Practical organic production seems to revolve around Compost. What's wrong with leaving the weeds, grass, seaweed or whatever to lie on the ground or under trees to break down naturally. It seems strange to remove the plant material from the area, compost it, then take it back, almost as if composting is supposed to mysteriously add some missing ingredient to the material being composted.
Practical organic production does revolve around compost. Health of the soil depends on the compost it receives and success in the garden depends on the soil. Natural decomposition occurs on forest floors and creating a compost pile intentionally replicates this natural process.
There is nothing wrong with leaving weeds, etc to breakdown naturally, this is actually mulching. Mulch is a mat of dead plant material which will conserve moisture, protect plants/trees against heat, wind and rain and suppress weed growth - however, mulch is not a fertiliser.
The correct ingredients for a compost pile are oxygen, water, heat, carbon (leaves, straw, woody materials); nitrogen (grass, food scraps, manures); micro-organisms and macro-organisms. These are all necessary to making a good compost. When matured it should have transformed into a crumbly soil mixture with a sweet, clean aroma.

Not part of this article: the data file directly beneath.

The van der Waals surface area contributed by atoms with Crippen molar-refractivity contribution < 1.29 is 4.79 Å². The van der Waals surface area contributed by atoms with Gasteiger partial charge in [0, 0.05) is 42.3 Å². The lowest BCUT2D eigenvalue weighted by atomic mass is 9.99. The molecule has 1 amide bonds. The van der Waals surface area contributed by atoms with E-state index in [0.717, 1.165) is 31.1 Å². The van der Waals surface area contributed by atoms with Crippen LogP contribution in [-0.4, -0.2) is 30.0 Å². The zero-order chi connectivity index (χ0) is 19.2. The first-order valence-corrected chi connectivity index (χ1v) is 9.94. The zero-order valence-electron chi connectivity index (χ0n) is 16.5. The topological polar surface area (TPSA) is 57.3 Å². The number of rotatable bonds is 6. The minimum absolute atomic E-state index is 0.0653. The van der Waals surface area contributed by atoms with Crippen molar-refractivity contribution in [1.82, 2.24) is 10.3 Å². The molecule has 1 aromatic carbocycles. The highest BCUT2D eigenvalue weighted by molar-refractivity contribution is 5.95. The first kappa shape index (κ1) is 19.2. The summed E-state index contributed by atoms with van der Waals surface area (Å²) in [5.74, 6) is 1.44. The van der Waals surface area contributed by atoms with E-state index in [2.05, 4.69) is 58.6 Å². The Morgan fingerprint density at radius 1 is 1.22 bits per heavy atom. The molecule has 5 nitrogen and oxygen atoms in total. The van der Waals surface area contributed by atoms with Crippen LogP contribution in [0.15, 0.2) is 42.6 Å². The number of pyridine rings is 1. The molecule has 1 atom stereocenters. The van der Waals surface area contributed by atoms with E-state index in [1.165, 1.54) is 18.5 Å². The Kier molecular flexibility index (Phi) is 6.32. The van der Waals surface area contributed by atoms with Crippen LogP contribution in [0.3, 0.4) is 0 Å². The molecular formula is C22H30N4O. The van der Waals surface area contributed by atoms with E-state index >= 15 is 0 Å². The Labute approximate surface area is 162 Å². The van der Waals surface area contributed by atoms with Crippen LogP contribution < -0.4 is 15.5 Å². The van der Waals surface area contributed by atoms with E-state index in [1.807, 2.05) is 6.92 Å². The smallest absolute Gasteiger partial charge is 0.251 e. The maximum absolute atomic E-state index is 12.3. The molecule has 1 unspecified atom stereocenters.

Heat is the missing ingredient and there is no mystery. The larger the pile, the more likely the temperature will increase. Below 40 degrees celcius is the mesophillic stage whereby fungi and acid producing bacteria breakdown sugars and starches, and above 40 degrees, the thermophillic stage activates with the breakdown of proteins, fats, cellulose and hemi-cellulose. All this activity creates heat which at 55-60 degrees celcius will kill pathogens, parasites and weed seeds.